theme_cowplot() + theme(axis.text.x = element_text(angle = 90, vjust = 0.5, hjust = 1))

correct <- length(which(pbmc.atac$seurat_annotations == pbmc.atac$predicted.id))
incorrect <- length(which(pbmc.atac$seurat_annotations != pbmc.atac$predicted.id))
data <- FetchData(pbmc.atac, vars = c("prediction.score.max", "annotation_correct"))
p2 <- ggplot(data, aes(prediction.score.max, fill = annotation_correct, colour = annotation_correct)) +
    geom_density(alpha = 0.5) + theme_cowplot() + scale_fill_discrete(name = "Annotation Correct",
    labels = c(paste0("FALSE (n = ", incorrect, ")"), paste0("TRUE (n = ", correct, ")"))) + scale_color_discrete(name = "Annotation Correct",
    labels = c(paste0("FALSE (n = ", incorrect, ")"), paste0("TRUE (n = ", correct, ")"))) + xlab("Prediction Score")
p1 + p2

Co-embedding scRNA-seq and scATAC-seq datasets

In addition to transferring labels across modalities, it is also possible to visualize scRNA-seq and scATAC-seq cells on the same plot. We emphasize that this step is primarily for visualization, and is an optional step. Typically, when we perform integrative analysis between scRNA-seq and scATAC-seq datasets, we focus primarily on label transfer as described above. We demonstrate our workflows for co-embedding below, and again highlight that this is for demonstration purposes, especially as in this particular case both the scRNA-seq profiles and scATAC-seq profiles were actually measured in the same cells.

In order to perform co-embedding, we first ‘impute’ RNA expression into the scATAC-seq cells based on the previously computed anchors, and then merge the datasets.

# note that we restrict the imputation to variable genes from scRNA-seq, but could impute the
# full transcriptome if we wanted to
genes.use <- VariableFeatures(pbmc.rna)
refdata <- GetAssayData(pbmc.rna, assay = "RNA", slot = "data")[genes.use, ]

# refdata (input) contains a scRNA-seq expression matrix for the scRNA-seq cells.  imputation
# (output) will contain an imputed scRNA-seq matrix for each of the ATAC cells
imputation <- TransferData(anchorset = transfer.anchors, refdata = refdata, weight.reduction = pbmc.atac[["lsi"]],
    dims = 2:30)
pbmc.atac[["RNA"]] <- imputation

coembed <- merge(x = pbmc.rna, y = pbmc.atac)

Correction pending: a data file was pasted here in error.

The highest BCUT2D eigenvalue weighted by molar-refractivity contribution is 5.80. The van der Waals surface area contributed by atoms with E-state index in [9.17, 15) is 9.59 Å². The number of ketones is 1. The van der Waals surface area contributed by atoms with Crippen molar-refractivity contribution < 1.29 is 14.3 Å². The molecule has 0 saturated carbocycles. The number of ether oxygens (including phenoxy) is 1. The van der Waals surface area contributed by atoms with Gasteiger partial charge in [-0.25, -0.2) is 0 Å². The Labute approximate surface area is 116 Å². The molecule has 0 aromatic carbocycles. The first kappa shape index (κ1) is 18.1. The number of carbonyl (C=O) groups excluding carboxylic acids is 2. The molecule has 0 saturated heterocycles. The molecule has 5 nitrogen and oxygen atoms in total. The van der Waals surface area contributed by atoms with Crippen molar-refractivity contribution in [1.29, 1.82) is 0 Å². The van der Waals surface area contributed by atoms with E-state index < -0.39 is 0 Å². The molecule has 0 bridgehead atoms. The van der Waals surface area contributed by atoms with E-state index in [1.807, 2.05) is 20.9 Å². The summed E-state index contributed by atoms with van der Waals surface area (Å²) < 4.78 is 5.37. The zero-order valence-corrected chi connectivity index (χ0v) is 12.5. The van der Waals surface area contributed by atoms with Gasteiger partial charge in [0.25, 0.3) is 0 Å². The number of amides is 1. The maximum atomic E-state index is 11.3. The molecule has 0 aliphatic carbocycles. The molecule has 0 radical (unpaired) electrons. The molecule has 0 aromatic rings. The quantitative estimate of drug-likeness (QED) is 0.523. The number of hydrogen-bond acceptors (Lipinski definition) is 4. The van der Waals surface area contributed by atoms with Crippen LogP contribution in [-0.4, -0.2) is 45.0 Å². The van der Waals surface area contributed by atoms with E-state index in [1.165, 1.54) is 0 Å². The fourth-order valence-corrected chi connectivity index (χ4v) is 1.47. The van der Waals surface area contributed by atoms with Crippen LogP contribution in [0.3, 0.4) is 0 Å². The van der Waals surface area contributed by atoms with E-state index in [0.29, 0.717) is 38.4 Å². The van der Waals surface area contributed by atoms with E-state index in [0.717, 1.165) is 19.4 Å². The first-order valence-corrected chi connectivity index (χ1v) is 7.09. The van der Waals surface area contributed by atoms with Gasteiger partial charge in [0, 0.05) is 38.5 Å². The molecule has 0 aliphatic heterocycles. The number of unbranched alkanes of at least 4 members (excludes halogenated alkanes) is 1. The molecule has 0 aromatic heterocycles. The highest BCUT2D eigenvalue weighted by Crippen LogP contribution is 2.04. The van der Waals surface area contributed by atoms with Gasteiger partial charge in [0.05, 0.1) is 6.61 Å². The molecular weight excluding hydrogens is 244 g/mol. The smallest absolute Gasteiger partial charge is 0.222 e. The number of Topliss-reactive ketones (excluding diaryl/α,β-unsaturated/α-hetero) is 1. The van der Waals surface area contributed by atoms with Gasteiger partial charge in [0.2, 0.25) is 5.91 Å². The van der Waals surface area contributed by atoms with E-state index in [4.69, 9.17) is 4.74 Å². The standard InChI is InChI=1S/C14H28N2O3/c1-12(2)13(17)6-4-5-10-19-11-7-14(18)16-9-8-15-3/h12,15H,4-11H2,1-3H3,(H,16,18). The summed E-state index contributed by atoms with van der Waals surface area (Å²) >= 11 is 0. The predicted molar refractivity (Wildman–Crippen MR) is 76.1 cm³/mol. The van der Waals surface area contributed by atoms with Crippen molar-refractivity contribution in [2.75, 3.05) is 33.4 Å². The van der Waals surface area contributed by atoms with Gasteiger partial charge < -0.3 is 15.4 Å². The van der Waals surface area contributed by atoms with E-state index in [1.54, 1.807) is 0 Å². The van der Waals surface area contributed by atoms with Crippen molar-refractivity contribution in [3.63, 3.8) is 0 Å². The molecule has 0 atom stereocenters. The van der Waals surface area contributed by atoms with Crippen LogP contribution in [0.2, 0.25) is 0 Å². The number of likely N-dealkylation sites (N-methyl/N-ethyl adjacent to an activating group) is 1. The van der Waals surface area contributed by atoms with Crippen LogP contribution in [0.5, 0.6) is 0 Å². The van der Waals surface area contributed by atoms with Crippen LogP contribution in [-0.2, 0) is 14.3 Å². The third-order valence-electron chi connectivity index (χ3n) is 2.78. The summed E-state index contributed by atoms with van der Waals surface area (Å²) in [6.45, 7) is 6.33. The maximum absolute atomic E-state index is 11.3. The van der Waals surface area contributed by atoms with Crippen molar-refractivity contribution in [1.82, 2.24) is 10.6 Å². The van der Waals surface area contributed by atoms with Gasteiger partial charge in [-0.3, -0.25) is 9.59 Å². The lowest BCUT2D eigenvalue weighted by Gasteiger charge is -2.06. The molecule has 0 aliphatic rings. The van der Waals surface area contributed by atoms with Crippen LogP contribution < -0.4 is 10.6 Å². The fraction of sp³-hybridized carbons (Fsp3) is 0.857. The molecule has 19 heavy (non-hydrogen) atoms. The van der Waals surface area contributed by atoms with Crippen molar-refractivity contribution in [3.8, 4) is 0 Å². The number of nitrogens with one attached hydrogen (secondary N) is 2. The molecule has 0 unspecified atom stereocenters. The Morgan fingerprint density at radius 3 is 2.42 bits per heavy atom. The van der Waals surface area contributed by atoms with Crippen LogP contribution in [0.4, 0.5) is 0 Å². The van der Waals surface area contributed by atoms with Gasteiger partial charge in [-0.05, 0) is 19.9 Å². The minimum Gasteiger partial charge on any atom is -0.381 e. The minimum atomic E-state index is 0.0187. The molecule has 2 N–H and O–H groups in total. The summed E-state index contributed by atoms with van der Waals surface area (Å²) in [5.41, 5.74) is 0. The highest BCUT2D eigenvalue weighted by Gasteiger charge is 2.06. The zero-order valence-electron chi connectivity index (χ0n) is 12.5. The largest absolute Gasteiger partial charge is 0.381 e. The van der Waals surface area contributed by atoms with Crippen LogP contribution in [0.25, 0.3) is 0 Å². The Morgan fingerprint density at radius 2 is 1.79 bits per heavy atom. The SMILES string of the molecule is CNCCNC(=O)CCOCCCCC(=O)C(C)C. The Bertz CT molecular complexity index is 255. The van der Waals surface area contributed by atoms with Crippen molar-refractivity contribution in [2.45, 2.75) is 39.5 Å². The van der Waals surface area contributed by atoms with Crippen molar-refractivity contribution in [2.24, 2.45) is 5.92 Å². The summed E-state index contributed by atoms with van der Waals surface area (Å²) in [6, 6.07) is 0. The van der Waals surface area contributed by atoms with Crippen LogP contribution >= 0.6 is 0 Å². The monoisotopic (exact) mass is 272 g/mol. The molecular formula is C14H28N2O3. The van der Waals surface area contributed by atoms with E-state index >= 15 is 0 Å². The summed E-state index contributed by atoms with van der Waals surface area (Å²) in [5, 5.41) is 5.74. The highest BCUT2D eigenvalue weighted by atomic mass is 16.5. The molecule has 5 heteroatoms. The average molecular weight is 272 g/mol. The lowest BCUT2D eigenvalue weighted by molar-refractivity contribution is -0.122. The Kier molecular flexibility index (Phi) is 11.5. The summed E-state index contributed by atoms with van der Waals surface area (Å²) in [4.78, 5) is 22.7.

# Finally, we run PCA and UMAP on this combined object, to visualize the co-embedding of both
# datasets
coembed <- ScaleData(coembed, features = genes.use, do.scale = FALSE)
coembed <- RunPCA(coembed, features = genes.use, verbose = FALSE)
coembed <- RunUMAP(coembed, dims = 1:30)

DimPlot(coembed, group.by = c("orig.ident", "seurat_annotations"))

Session Info

## R version 4.1.0 (2021-05-18)
## Platform: x86_64-pc-linux-gnu (64-bit)
## Running under: Ubuntu 20.04.2 LTS
## 
## Matrix products: default
## BLAS/LAPACK: /usr/lib/x86_64-linux-gnu/openblas-pthread/libopenblasp-r0.3.8.so
## 
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##  [5] LC_MONETARY=en_US.UTF-8    LC_MESSAGES=C             
##  [7] LC_PAPER=en_US.UTF-8       LC_NAME=C                 
##  [9] LC_ADDRESS=C               LC_TELEPHONE=C            
## [11] LC_MEASUREMENT=en_US.UTF-8 LC_IDENTIFICATION=C       
## 
## attached base packages:
## [1] stats4    parallel  stats     graphics  grDevices utils     datasets 
## [8] methods   base     
## 
## other attached packages:
##  [1] cowplot_1.1.1                 ggplot2_3.3.3                
##  [3] EnsDb.Hsapiens.v86_2.99.0     ensembldb_2.16.0             
##  [5] AnnotationFilter_1.16.0       GenomicFeatures_1.44.0       
##  [7] AnnotationDbi_1.54.1          Biobase_2.52.0               
##  [9] GenomicRanges_1.44.0          GenomeInfoDb_1.28.0          
## [11] IRanges_2.26.0                S4Vectors_0.30.0             
## [13] BiocGenerics_0.38.0           Signac_1.2.1                 
## [15] SeuratObject_4.0.2            Seurat_4.0.3                 
## [17] thp1.eccite.SeuratData_3.1.5  stxBrain.SeuratData_0.1.1    
## [19] ssHippo.SeuratData_3.1.4      pbmcsca.SeuratData_3.0.0     
## [21] pbmcMultiome.SeuratData_0.1.1 pbmc3k.SeuratData_3.1.4      
## [23] panc8.SeuratData_3.0.2        ifnb.SeuratData_3.1.0        
## [25] hcabm40k.SeuratData_3.0.0     bmcite.SeuratData_0.3.0      
## [27] SeuratData_0.2.1             
## 
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##   [5] ragg_1.1.3                  tidyr_1.1.3